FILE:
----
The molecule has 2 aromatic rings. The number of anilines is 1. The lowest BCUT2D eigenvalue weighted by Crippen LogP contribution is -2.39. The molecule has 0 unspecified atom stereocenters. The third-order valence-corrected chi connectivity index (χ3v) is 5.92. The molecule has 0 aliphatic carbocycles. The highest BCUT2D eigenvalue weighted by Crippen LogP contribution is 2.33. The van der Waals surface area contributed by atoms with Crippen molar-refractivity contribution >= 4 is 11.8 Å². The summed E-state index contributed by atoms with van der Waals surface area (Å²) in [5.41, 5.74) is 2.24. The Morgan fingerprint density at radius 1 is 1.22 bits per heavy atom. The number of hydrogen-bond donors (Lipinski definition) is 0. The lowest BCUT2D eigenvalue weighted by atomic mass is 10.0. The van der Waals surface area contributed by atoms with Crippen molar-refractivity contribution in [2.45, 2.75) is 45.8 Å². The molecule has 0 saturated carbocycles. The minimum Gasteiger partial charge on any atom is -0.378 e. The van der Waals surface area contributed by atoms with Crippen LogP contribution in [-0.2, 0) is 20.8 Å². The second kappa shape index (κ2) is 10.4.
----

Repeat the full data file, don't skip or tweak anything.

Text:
The molecule has 2 aromatic rings. The number of anilines is 1. The lowest BCUT2D eigenvalue weighted by Crippen LogP contribution is -2.39. The molecule has 0 unspecified atom stereocenters. The third-order valence-corrected chi connectivity index (χ3v) is 5.92. The molecule has 0 aliphatic carbocycles. The highest BCUT2D eigenvalue weighted by Crippen LogP contribution is 2.33. The van der Waals surface area contributed by atoms with Crippen molar-refractivity contribution >= 4 is 11.8 Å². The summed E-state index contributed by atoms with van der Waals surface area (Å²) in [5.41, 5.74) is 2.24. The Morgan fingerprint density at radius 1 is 1.22 bits per heavy atom. The number of hydrogen-bond donors (Lipinski definition) is 0. The lowest BCUT2D eigenvalue weighted by atomic mass is 10.0. The van der Waals surface area contributed by atoms with Crippen molar-refractivity contribution in [2.45, 2.75) is 45.8 Å². The molecule has 0 saturated carbocycles. The minimum Gasteiger partial charge on any atom is -0.378 e. The van der Waals surface area contributed by atoms with Crippen LogP contribution in [-0.2, 0) is 20.8 Å². The second kappa shape index (κ2) is 10.4.